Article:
Ready for movies in the cloud? Studios bet you are
By Lisa Richwine
LOS ANGELES (Reuters) - Hollywood is making a major bet this coming holiday season that consumers will buy movies, instead of renting, and view them on the go.
Facing the steady decline of physical disc sales, studios from Warner Bros to Sony will launch their UltraViolet cloud-based movie storage -- or "digital locker" -- service.
The studios are making a push to jump-start movie sales by attracting consumers to the cloud. The new digital lockers keep purchased copies of films on remote servers for viewing any time on various devices, a move to make movie ownership more appealing.
Renting movies, far less profitable for studios, has dominated the home entertainment scene since Netflix Inc made unlimited monthly rentals cheap and convenient.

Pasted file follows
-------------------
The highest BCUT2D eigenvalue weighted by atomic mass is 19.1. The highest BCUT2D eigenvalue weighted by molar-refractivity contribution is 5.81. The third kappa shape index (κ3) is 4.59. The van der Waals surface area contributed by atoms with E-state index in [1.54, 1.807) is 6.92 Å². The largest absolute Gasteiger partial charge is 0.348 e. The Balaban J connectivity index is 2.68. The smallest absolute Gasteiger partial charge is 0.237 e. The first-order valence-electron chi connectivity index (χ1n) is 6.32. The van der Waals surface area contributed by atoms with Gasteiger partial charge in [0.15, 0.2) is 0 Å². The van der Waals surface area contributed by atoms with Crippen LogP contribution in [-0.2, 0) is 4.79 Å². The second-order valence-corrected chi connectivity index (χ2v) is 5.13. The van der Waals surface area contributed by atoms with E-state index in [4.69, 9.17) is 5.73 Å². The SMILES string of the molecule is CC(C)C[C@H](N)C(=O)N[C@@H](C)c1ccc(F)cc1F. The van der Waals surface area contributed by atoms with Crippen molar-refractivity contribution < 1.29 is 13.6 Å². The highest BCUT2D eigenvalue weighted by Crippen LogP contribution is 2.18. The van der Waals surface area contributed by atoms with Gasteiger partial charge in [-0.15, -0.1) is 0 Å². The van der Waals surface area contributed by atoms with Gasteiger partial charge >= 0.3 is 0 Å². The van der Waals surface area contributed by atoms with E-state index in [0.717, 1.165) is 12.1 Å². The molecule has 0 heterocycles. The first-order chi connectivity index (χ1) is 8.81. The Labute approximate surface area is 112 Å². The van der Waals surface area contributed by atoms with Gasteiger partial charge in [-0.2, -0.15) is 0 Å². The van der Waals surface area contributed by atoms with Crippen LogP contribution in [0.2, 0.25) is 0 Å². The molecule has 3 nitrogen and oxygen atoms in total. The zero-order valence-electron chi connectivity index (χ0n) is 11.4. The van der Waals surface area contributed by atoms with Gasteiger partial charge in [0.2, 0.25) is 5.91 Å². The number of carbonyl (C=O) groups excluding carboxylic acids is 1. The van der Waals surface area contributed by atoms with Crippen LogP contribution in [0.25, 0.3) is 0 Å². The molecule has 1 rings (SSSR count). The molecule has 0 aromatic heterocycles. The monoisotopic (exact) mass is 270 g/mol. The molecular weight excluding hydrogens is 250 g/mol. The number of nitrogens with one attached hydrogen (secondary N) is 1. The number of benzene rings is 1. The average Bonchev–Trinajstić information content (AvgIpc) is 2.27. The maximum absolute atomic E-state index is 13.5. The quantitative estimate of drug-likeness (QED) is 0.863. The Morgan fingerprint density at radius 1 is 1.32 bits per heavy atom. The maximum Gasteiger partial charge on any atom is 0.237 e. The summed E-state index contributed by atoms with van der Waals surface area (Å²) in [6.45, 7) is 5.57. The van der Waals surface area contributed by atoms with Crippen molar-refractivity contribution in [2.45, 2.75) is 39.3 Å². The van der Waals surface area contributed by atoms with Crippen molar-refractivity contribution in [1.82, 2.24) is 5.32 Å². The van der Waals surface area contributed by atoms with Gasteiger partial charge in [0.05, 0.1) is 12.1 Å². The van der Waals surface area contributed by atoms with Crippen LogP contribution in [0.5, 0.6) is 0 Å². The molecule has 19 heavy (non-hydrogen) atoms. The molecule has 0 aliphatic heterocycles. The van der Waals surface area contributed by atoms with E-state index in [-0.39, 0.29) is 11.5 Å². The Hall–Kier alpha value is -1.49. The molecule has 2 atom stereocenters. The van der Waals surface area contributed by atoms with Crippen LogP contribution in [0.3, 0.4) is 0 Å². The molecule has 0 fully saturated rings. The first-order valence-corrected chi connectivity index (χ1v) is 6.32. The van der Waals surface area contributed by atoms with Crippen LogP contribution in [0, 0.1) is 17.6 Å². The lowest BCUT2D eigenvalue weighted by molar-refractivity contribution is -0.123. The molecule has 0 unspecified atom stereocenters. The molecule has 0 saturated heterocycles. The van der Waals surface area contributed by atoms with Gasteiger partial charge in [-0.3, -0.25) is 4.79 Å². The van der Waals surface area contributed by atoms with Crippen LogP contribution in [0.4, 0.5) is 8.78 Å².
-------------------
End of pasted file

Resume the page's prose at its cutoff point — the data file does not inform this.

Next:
Starting this month, consumers can buy the first film discs offered with UltraViolet, a format designed to allow instant streaming or downloading on devices ranging from videogame consoles to tablets and Web-ready televisions.
Walt Disney Co, the only major film studio not backing UltraViolet, plans to kick off a similar option in the coming months called Disney Studio All Access.
With a "buy once, play anywhere" message, studios hope consumers see more benefits to owning movies. Backers are pitching flexibility for multiple devices, the promise of owning rights to a movie for a lifetime, and the advantage of a cloud-stored copy not hogging hard-drive space.
UltraViolet offers "more value for digital ownership. You can stream wherever you are," said John Calkins, executive vice president of global digital and commercial innovation at Sony Pictures Home Entertainment. Continued...